NHTSA Administrator Promises to Understand and Rule Automated Vehicle Tech

The National Highway Traffic Safety Administration (NHTSA) stayed without an administrator from January 2017 – when Donald Trump was inaugurated president of the U.S. – until May 26, 2022. That was when Steven Cliff was confirmed for the job by the Senate. In an interview with Associated Press (AP), he said he wants the safety regulator to understand and rule automated vehicle technology.
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That’s quite some progress considering what the American government had done until very recently. Critics often said that NTHSA did not have the technical skills to evaluate these systems nor the interest to do so. The tide seemed to turn when the agency named Missy Cummings as a senior advisor for safety. The Duke University professor is considered one of the leading specialists in autonomous driving tech.

One of Cliff’s first official acts was to release the results of the Standing General Order (SGO) related to crashes involving Level 2 advanced driver assistance systems (ADAS) and Level 4 autonomous driving systems. Tesla had most of the accidents.

Cliff told AP that Tesla may have presented bigger numbers than its competitors because half of the 830,000 vehicles it has on American roads use ADAS. He also stressed that the company presents nearly instantaneous wireless crash reports, although the data indicate that more serious collisions did not have that data readily available.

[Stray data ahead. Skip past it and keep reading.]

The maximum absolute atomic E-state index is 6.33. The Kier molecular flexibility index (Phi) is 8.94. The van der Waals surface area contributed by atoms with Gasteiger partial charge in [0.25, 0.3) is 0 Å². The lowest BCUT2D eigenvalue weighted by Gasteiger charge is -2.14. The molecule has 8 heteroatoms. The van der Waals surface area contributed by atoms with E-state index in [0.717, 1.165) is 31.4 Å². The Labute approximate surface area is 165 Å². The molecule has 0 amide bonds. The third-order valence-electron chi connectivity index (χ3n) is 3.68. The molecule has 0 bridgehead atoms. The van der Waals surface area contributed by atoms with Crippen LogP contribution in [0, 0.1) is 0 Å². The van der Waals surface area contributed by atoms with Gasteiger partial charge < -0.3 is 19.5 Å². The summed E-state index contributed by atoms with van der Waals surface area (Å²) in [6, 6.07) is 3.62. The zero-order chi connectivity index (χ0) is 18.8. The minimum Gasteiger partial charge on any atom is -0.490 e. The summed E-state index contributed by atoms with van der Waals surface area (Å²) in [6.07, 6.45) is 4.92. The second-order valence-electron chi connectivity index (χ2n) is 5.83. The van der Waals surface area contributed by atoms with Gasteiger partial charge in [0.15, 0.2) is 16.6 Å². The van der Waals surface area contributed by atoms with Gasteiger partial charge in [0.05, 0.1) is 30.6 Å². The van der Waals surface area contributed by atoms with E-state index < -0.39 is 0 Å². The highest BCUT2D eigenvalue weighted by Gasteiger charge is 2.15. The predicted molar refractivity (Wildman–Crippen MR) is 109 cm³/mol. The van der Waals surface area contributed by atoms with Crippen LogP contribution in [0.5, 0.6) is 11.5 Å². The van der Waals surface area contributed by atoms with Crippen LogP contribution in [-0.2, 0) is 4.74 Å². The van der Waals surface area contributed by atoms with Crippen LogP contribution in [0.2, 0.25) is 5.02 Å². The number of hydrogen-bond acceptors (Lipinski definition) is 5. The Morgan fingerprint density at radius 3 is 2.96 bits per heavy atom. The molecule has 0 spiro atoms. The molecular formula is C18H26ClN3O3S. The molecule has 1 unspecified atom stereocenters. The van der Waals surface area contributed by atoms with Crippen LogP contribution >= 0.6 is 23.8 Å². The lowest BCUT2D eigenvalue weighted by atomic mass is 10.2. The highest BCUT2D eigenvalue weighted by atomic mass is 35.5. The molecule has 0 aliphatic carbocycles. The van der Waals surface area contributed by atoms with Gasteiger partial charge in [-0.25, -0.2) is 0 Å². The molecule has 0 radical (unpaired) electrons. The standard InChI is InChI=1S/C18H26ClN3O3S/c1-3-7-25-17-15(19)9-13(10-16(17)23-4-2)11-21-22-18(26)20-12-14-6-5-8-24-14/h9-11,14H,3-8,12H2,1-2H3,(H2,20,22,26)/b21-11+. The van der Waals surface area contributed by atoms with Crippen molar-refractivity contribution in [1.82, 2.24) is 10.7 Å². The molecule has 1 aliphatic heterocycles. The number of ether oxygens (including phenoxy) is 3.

Ironically, Cliff said that he believes NHTSA works well with Tesla, something the press and customers, unfortunately, do not share. For the safety regulator to create effective regulation for these systems, it has to understand what makes them helpful and what makes them dangerous.

The NHTSA administrator said he would emphasize automatic emergency braking systems and require them in all vehicles in the U.S. soon. Although Tesla offers this system, it presents what Tesla customers already named “phantom braking,” meaning the EVs brake for no apparent reason. NHTSA is investigating that.

Cliff recognizes that the safety regulator has to be quick, but not so fast that it is more subject to mistakes. More than creating regulations for these systems to really help keep people alive, the NHTSA administrator wants to have objective measurement criteria to evaluate ADAS. That’s all safety specialists concerned with the “move fast and break stuff” philosophy wanted to hear.
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Editor's note: This article stated Steven Cliff was confirmed by the Senate as NHTSA's administrator on June 3, 2022. That was actually in May 26, 2022. The article has been corrected.

About the author: Gustavo Henrique Ruffo
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Motoring writer since 1998, Gustavo wants to write relevant stories about cars and their shift to a sustainable future.
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